[0019] `V12B.445` produced US#1 grade and total marketable yields exceeding `Covington` in six and seven locations, respectively, out of eight environments tested in 2014 and 2015. `V12B.445` exceeded yields of `05-111` for US#1 and total marketable yields in four and five locations, respectively, out of eight environments. Yield trials in cooler Canadian climates such as Manitoba have shown a yield decline in `V12B.445`; however, yields were comparable to `Covington` and `05-111`. In 2015, a yield trial in an organic type production farm has also shown a yield decline in respectively, out of eight environments. Yield trials in cooler Canadian climates such as Manitoba have shown a yield decline in `V12B.445`; however, yields were comparable to `Covington` and `05-111`. In 2015, a yield trial in an organic type production farm has also shown a yield decline in `V12B.445`; however, yields were higher than `Covington` and `05-111`. `V12B.445` produced the highest yields under black plastic mulch, which is a production system typically used in Nova Scotia and British Columbia. The yields were comparable to `Orleans`, but significantly higher than `Covington` under these conditions. `V12B.445` tends to have more Jumbos than `Covington` and `05-111` indicative of its earliness. In total, this data reflects the earliness and consistent high yield characteristics for `V12B.445`. Average yields, measured as Metric Tons per Hectare (MTha.sup.-1), are shown in Table 2.

TABLE-US-00002 TABLE 2 Date Days To Location Year Planted Harvest Selection US#1.sup..dagger. Canners.sup..dagger. Jumbos.sup..dagger. TMY.sup..dagger..dagger-dbl. Vineland, Ontario, 2014 May 29, 2014 133 V12B.445 12.1a 1.4a 12.5ab 26.1ab CANADA 05-111 21.1a 2.6a 19.2a 42.8a Covington 12.2a 1.8a 1.4b 15.4b Vineland, Ontario, 2014 Jun. 12, 2014 126 V12B.445 22.2a 8.3a 2.5a 33.0a CANADA 05-111 15.4ab 8.5a 0.5a 24.4ab Covington 11.3b 2.6a 1.6a 15.5b Simcoe, Ontario, 2014 Jun. 3, 2014 126 V12B.445 15.2a 5.8a 1.4a 22.3a CANADA 05-111 7.4a 7.6a 0.6a 15.6a Covington 6.0a 9.6a 0a 15.6a Kentville, Nova Scotia, 2014 Jun. 6, 2014 131 V12B.445 31.9a 11.1a 14.6a 57.6a CANADA 05-111 33.3a 11.2a 0b 44.5ab (black plastic mulch) Covington 25.1a 6.8a 0b 31.9b Abbotsford, BC, 2015 Jun. 5, 2015 119 V12B.445 26.2a 3.0a 38.7a 67.9a CANADA 05-111 34.4a 6.3a 31.1a 71.8a (black plastic mulch) Brandon, Manitoba, 2015 Jun. 4, 2015 132 V12B.445 11.1a 1.8a 2.5a 15.4a CANADA 05-111 13.6a 4.2a 2.1a 19.9a Kentville, Nova Scotia, 2015 May 29, 2015 138 V12B.445 30.6a 1.9b 18.0a 50.6a CANADA Covington 17.7a 8.4a 1.6a 27.7b (black plastic mulch) Round Plains, Ontario, 2015 Jun. 8, 2015 134 V12B.445 12.2a 6.6a 0.2a 19.0a CANADA 05-111 8.8a 8.4a 0.1a 17.3a (organic production) Covington 8.9a 7.1a 0.2a 16.2a Vineland, Ontario, 2015 May 25, 2015 129 V12B.445 33.9a 7.1a 22.0a 63.0a CANADA 05-111 29.2a 9.3a 6.6a 45.1a Covington 21.8a 7.6a 14.2a 43.6a Winkler, Manitoba, 2015 Jun. 5, 2015 123 V12B.445 16.0a 10.9a 0.2a 27.1a CANADA Covington 17.3a 10.3a 0.6a 28.2a .sup..dagger.Average Yields in MT ha.sup.-1 of Varieties Followed By a Common Letter Do Not Differ Significantly (P < 0.05) According To Tukey's Test. TMY.sup..dagger-dbl. = Total Marketable Yield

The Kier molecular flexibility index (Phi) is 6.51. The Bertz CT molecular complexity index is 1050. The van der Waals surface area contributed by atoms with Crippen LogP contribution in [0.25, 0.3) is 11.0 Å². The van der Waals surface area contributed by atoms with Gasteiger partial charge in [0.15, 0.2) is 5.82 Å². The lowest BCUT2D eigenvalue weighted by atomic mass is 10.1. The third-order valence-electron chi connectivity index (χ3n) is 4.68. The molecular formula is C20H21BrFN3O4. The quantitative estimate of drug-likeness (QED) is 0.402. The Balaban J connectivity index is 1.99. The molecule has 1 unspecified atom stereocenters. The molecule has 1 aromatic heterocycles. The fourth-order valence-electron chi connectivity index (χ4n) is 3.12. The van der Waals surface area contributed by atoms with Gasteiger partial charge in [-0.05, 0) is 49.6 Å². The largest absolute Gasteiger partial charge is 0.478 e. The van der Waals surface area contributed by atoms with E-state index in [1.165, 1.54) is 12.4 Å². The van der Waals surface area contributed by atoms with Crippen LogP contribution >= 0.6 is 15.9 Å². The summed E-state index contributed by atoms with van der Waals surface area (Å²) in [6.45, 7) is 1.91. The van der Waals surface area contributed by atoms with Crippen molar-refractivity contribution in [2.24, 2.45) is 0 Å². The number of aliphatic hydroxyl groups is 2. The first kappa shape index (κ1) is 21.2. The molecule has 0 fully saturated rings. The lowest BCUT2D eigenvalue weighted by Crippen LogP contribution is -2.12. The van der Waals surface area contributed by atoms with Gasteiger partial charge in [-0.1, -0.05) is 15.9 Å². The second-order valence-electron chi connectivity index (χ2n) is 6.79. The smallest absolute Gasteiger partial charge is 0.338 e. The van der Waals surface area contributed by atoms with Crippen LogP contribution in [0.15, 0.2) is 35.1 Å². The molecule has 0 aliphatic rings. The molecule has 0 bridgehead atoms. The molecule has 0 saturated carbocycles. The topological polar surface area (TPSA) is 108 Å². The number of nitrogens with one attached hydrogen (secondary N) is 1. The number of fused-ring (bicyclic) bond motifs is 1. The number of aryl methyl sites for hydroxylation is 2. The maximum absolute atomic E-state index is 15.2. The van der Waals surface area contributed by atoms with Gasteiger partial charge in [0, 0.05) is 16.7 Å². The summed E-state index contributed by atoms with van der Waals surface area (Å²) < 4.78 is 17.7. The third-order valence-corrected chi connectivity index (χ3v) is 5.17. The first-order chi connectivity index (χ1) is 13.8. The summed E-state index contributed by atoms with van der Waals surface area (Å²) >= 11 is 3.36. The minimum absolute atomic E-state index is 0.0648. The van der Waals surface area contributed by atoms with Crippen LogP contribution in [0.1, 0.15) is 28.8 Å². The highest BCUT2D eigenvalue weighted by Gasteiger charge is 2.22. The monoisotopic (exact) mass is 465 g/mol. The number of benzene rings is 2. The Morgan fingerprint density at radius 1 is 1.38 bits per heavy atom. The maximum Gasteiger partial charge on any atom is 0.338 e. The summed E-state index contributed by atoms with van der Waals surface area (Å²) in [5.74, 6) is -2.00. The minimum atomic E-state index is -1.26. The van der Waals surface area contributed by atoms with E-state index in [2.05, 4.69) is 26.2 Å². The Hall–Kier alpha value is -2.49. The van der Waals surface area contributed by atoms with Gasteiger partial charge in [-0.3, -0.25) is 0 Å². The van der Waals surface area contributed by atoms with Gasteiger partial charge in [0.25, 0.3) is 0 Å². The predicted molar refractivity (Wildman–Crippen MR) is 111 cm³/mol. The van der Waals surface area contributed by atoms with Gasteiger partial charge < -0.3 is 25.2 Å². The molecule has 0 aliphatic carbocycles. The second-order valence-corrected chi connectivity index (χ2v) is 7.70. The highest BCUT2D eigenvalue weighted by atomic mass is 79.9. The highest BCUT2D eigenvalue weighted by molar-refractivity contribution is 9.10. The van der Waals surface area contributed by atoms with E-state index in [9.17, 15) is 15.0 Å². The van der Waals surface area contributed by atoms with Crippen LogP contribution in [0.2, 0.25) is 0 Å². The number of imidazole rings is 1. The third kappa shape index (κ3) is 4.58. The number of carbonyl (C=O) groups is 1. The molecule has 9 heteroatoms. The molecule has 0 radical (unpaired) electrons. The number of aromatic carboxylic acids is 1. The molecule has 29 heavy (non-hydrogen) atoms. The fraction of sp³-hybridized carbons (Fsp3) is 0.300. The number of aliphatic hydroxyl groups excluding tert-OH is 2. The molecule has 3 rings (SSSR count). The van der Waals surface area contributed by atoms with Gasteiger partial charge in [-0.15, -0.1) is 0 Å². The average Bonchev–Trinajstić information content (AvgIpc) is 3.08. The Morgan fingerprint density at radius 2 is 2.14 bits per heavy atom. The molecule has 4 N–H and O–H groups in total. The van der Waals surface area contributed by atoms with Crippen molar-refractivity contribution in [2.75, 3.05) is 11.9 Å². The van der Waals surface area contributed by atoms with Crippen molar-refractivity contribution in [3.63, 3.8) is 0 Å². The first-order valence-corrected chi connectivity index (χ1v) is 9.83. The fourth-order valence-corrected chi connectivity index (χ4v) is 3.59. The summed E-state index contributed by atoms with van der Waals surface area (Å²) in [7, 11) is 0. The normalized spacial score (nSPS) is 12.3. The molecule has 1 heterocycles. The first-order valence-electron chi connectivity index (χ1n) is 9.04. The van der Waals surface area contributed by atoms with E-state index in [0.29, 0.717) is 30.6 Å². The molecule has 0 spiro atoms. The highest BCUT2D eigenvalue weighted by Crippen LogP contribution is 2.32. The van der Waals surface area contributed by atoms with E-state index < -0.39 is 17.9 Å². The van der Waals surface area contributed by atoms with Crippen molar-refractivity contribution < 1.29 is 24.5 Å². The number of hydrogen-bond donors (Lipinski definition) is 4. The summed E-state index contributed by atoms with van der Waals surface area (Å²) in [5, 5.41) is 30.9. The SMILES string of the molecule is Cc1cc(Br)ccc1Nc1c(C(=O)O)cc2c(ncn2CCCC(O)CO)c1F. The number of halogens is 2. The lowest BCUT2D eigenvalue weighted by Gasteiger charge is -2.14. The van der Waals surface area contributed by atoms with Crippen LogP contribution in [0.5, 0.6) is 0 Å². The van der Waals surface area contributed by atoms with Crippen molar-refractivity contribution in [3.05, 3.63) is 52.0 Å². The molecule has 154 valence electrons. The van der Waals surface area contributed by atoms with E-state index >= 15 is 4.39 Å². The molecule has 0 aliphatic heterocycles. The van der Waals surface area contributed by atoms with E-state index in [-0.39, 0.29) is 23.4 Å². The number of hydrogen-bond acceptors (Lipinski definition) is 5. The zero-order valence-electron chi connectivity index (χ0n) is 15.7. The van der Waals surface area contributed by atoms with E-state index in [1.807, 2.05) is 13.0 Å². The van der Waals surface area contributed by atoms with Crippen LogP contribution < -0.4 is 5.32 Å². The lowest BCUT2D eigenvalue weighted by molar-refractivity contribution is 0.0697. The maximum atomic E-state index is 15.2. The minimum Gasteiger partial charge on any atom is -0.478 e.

[0020] Sugar profiles for raw `V12B.445`, `Covington`, and `05-111` are shown in Table 3. For 2014 and 2015 trials, roots were stored for two months after which they were prepared for sugar analysis. Glucose and fructose content in raw `V12B.445` was higher than `Covington` and `05-111` in both years. Sucrose and total sugar content for `V12B.445` was higher than `05-111`. Sugar profiles for baked and fried `V12B.445`, `Covington`, and `05-111` are shown in Table 4. Sugar profiles for baked and fried `V12B.445` were similar to `05-111` and `Covington`. Dry matter for `V12B.445` was lower than `Covington` and `05-111` in both 2014 and 2015 trials and shown in Table 5. These results demonstrate differences in level of sweetness and moistness for `V12B.445`, `Covington`, and `05-111`.

TABLE-US-00003 TABLE 3 Year Total Selection Tested Glucose.sup..dagger-dbl. Sucrose.sup..dagger-dbl. Fructose.sup..dagger-dbl. Sugars.sup..dagger-dbl..dagger. V12B.445 2014 7.07 5.11 4.41 16.59 05-111 2014 6.11 4.35 3.87 14.32 Covington 2014 4.62 9.98 2.67 17.27 V12B.445 2015 6.04 7.00 3.03 16.14 05-111 2015 5.73 6.57 2.79 15.15 Covington 2015 4.91 7.62 2.70 15.29 .dagger.Total Sugars = Fructose + Glucose + Maltose + Sucrose .dagger-dbl.mg g-1 Fresh Weight Basis

TABLE-US-00004 TABLE 4 Total Cooking Method Selection Glucose.sup..dagger-dbl. Sucrose.sup..dagger-dbl. Fructose.sup..dagger-dbl. Maltose.sup..dagger-dbl. Sugars.sup..dagger-dbl..dagger. Baked V12B.445 0.99 1.36 0.72 3.83 6.90 05-111 0.90 0.98 0.74 3.90 6.52 Covington 0.44 2.75 0.42 3.56 7.17 Fried V12B.445 1.25 1.32 1.15 3.92 7.64 05-111 -- -- -- -- -- Covington 1.11 1.03 1.03 3.88 7.05 .sup..dagger.Total Sugars = Fructose + Glucose + Maltose + Sucrose .sup..dagger-dbl.mg g.sup.-1 Fresh Weight Basis

TABLE-US-00005 TABLE 5 Selection Year Tested Dry Matter.sup..dagger. V12B.445 2014 16.2 05-111 2014 17.3 Covington 2014 19.0 V12B.445 2015 18.9 05-111 2015 19.8 Covington 2015 20.3 .dagger.Dry Matter Content of Sweet Potato Lines in 2014 and 2015 Averaged Across Five and Two Locations, Respectively

[0021] `V12B.445` should be a valuable commercial sweetpotato variety. `V12B.445` equals and often exceeds yield for US#1 and total marketable yield in comparison to `05-111` and `Covington` in Canadian sweetpotato production regions.